Investigation of particle impact phenomena in powder jet deposition process

Chihiro Nishikawa, Koichi Mizutani, Tianfeng Zhou, Jiwang Yan, Tsunemoto Kuriyagawa

Research output: Chapter in Book/Report/Conference proceedingConference contribution

5 Citations (Scopus)


Powder jet deposition (PJD) method is one of the blasting methods to generate surface coatings. The optimization of PJD conditions has been reported in our previous research. However, the deposition mechanism in PJD is still under investigation. Impact phenomena between an alumina particle with the mean particle size of 2 μm and a glass substrate has been successfully simulated by smoothed particle hydrodynamics (SPH) method. From the simulation result, we have deduced that a cubic particle is fractured by an impact, and it is adhered on to the substrate. It has been also deduced that substrate is removed by a spherical particle impact. Furthermore, PJD experiments of alumina particles blasted onto a glass substrate were also conducted. The particle size distribution of rectangular particles before and after impact was measured. It was found that the particle sizes after impact averagely became smaller than those before impact. The substrate was partly removed when spherical particles impact. From the results of the simulation and the experiment, we believe that the rectangular particles are fractured due to the impacts at the moment blasting onto the substrate, and then, firmly deposited on the substrate.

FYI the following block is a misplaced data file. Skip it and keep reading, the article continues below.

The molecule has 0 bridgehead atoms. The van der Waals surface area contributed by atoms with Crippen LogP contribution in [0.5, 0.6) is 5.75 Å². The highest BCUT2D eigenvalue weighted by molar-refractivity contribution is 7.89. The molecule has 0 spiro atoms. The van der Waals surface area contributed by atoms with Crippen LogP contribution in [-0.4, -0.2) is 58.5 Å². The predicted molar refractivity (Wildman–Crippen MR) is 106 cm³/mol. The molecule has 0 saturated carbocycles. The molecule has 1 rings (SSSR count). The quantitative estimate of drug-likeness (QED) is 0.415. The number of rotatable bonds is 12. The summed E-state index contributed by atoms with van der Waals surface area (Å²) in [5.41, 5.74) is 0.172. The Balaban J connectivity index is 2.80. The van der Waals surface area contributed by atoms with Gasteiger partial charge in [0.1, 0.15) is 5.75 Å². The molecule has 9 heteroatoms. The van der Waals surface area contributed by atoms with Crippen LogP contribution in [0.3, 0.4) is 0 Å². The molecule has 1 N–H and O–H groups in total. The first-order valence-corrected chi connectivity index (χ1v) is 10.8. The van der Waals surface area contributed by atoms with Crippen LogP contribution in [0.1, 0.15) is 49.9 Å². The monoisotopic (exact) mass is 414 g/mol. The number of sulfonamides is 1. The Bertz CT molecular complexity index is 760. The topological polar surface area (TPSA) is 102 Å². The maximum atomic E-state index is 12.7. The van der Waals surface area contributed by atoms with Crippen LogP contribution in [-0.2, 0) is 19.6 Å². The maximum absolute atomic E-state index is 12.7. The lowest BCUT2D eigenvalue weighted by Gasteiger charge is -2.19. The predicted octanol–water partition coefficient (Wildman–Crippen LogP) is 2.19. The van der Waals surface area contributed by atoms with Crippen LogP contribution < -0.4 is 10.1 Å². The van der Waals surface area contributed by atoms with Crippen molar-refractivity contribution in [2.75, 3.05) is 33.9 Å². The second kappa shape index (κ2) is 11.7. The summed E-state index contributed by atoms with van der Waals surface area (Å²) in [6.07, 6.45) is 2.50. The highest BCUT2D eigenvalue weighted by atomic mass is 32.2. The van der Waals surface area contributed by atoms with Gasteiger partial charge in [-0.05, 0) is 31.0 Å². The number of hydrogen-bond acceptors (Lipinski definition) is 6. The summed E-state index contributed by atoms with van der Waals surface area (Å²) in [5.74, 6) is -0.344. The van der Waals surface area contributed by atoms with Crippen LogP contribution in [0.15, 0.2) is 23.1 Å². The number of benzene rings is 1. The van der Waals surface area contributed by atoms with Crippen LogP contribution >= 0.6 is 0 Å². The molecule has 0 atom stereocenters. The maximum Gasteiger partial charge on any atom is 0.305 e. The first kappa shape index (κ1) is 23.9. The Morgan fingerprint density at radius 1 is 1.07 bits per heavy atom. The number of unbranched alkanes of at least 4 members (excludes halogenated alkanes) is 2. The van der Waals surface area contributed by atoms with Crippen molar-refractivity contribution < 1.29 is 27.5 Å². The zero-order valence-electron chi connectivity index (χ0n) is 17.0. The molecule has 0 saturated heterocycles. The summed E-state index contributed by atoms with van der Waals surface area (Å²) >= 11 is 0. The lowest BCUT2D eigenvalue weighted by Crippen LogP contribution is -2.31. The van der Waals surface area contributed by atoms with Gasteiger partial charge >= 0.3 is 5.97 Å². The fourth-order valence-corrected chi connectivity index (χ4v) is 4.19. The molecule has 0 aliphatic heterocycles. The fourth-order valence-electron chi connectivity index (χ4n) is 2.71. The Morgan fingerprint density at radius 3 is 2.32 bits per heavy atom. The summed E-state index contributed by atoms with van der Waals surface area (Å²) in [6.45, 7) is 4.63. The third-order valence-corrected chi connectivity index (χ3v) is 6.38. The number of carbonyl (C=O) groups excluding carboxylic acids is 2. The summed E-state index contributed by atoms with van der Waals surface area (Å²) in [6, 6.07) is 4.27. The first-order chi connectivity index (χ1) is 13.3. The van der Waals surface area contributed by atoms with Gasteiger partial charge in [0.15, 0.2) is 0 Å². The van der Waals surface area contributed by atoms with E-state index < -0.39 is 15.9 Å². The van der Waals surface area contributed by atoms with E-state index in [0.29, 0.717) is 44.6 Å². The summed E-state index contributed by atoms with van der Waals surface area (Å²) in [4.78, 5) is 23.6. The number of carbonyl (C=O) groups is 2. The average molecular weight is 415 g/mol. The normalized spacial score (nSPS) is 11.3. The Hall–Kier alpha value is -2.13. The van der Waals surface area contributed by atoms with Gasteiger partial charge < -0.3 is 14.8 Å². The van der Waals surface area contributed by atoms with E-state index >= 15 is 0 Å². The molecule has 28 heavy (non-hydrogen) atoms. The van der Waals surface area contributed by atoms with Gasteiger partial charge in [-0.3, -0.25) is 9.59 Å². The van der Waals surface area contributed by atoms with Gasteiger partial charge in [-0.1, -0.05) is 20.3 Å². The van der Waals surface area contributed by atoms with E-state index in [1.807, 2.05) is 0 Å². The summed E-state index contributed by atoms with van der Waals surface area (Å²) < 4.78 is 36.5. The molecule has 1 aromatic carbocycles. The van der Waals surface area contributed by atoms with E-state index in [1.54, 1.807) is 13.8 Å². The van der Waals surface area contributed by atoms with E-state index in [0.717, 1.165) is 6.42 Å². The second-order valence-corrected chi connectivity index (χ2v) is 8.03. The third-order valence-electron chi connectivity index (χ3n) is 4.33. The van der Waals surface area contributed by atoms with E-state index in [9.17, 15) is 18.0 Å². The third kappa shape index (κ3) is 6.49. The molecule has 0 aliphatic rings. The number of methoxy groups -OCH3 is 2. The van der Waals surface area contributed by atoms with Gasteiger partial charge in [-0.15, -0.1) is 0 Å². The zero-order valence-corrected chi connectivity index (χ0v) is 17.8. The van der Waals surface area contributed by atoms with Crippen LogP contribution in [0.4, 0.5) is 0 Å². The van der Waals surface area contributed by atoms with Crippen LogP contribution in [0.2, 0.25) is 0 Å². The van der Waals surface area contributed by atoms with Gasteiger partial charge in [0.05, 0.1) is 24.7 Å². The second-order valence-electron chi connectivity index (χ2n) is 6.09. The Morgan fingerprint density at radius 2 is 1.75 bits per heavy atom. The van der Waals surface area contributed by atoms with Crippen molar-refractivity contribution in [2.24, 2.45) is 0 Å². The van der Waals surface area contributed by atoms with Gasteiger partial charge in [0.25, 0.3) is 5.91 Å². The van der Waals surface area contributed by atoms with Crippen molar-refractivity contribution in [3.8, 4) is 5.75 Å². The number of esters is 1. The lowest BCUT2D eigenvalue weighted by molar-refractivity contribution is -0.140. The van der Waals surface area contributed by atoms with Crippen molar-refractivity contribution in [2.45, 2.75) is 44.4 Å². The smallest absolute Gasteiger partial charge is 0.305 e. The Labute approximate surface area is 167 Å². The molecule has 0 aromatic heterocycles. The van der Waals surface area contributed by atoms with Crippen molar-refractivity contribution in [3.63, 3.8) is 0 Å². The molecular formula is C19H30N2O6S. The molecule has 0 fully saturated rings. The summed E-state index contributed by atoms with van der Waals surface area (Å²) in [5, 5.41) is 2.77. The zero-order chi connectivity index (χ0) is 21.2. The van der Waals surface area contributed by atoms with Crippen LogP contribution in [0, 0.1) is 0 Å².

Original languageEnglish
Title of host publicationEmerging Technology in Precision Engineering XIV
PublisherTrans Tech Publications Ltd
Number of pages6
ISBN (Print)9783037855096
Publication statusPublished - 2012
Externally publishedYes
Event14th International Conference on Precision Engineering, ICPE 2012 - Hyogo, Japan
Duration: 2012 Nov 82012 Nov 10

Publication series

NameKey Engineering Materials
ISSN (Print)1013-9826
ISSN (Electronic)1662-9795


Other14th International Conference on Precision Engineering, ICPE 2012


  • Fine particle
  • Impact
  • Powder jet deposition
  • Smoothed particle hydrodynamics

ASJC Scopus subject areas

  • Materials Science(all)
  • Mechanics of Materials
  • Mechanical Engineering


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